When I filed for divorce I was pretty clueless.
And I was focused on all the wrong things.
I wasted so much time and energy on stuff that didn’t matter at all.
So I’m going to share what I wish I had done differently so you don’t waste as much time and energy as I did.
Because there is never enough time.
And you are going to need your energy.
Before I say anything else, I know all situations are different and there are always exceptions and your attorney/therapist is the best person to consult if you have questions.
Here’s what you need to know first.
Nobody gives a shit about text messages and emails and stupid posts on social media.
Yes, there are exceptions.
But if you are spending a shit ton of time taking screenshots and printing out emails thinking anyone wants to look at them, especially in the early stages of your divorce, you are wrong.
Those may be helpful to you to have documentation of patterns, etc, but you are wasting your time on that stuff.
Here are the things you need to know, especially if you aren’t currently making enough money to support yourself and your kids on your own, and your divorce is not cooperative/amicable.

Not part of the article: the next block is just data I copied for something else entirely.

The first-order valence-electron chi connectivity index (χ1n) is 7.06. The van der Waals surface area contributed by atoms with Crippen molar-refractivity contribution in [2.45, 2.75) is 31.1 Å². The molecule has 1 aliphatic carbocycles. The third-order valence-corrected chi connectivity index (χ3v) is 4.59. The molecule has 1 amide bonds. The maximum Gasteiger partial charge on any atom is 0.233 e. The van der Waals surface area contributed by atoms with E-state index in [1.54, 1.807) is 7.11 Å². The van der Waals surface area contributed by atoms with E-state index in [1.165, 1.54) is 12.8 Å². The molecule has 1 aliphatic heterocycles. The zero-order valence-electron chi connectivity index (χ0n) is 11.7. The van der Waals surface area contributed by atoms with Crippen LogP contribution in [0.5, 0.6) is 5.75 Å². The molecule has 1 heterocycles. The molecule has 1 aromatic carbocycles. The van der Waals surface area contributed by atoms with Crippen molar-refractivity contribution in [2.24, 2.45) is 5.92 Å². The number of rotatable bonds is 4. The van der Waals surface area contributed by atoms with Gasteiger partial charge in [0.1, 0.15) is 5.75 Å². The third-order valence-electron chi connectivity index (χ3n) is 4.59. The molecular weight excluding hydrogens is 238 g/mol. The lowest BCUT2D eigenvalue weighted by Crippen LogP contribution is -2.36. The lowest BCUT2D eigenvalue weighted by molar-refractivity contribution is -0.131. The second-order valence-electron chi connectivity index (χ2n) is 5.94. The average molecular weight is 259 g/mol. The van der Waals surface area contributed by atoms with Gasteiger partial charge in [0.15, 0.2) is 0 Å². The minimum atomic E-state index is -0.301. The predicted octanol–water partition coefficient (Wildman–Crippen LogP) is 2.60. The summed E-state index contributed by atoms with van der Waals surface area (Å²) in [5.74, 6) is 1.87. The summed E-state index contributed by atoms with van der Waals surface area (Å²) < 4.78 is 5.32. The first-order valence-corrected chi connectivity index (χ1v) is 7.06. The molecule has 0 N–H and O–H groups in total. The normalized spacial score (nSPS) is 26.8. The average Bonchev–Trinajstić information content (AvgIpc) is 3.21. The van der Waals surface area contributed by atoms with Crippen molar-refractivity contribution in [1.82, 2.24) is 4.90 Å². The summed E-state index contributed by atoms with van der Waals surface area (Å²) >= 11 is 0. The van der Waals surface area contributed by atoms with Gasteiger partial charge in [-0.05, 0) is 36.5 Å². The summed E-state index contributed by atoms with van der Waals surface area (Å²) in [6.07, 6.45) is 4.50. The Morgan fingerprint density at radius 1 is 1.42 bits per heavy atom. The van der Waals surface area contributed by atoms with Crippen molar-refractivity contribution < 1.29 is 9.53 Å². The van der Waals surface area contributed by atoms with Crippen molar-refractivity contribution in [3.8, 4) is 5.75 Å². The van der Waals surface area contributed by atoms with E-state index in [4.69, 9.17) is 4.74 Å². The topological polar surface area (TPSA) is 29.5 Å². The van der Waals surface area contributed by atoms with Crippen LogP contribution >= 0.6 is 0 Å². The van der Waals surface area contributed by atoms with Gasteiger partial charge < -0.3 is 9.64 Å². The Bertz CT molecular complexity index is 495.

1) Start focusing on YOURSELF.
This is a marathon.
It’s going to be physically and emotionally depleting.
When you start taking care of yourself you put yourself in a physically and emotionally more stable place.
This is vital.
It’s also important if you have spent most of your marriage of focusing on other people.
You have to get used to being without your kids, especially if that’s the thing holding you back the most.
I promise you, when you start making your physical and mental health a priority, when you start taking care of yourself as much as you take care of other people, it’s a whole new ball game.
And while I’m not a big fan of focusing on other people, self-care is the best middle finger.
Plus, this helps you be able to do the next super important thing.
2) Stop reacting and start practicing letting go.
If you are reactive – if your spouse can say something to you that sets you off and you explode – that is going to 1) make you look like you don’t have self-control (because you don’t) 2) drain you physically 3) create opportunities for you to beat yourself up 4) give your spouse lots of ammunition.
The more you can practice not reacting, the more you are able to not respond to button pushing and whatever it is that normally sets you off, the better.
This is VERY IMPORTANT.
And the more you focus on taking care of yourself, the less reactive you become as a natural result.
If you are used to making all/most of the parenting decisions and your STBX (soon to be ex) wants/has joint residential custody, it is gonna be a big change.
But doing number 1 – focusing on yourself – is going to help you keep the focus on the stuff you can control, and the more you keep practicing letting shit go the better you are going to get at it.
3) Know what your financial situation is.
- Know your credit score, and if it sucks, start fixing it. NOW.
- Know what all your expenses are if you don’t already.
- If your taxes aren’t up to date, you need to get that shit done.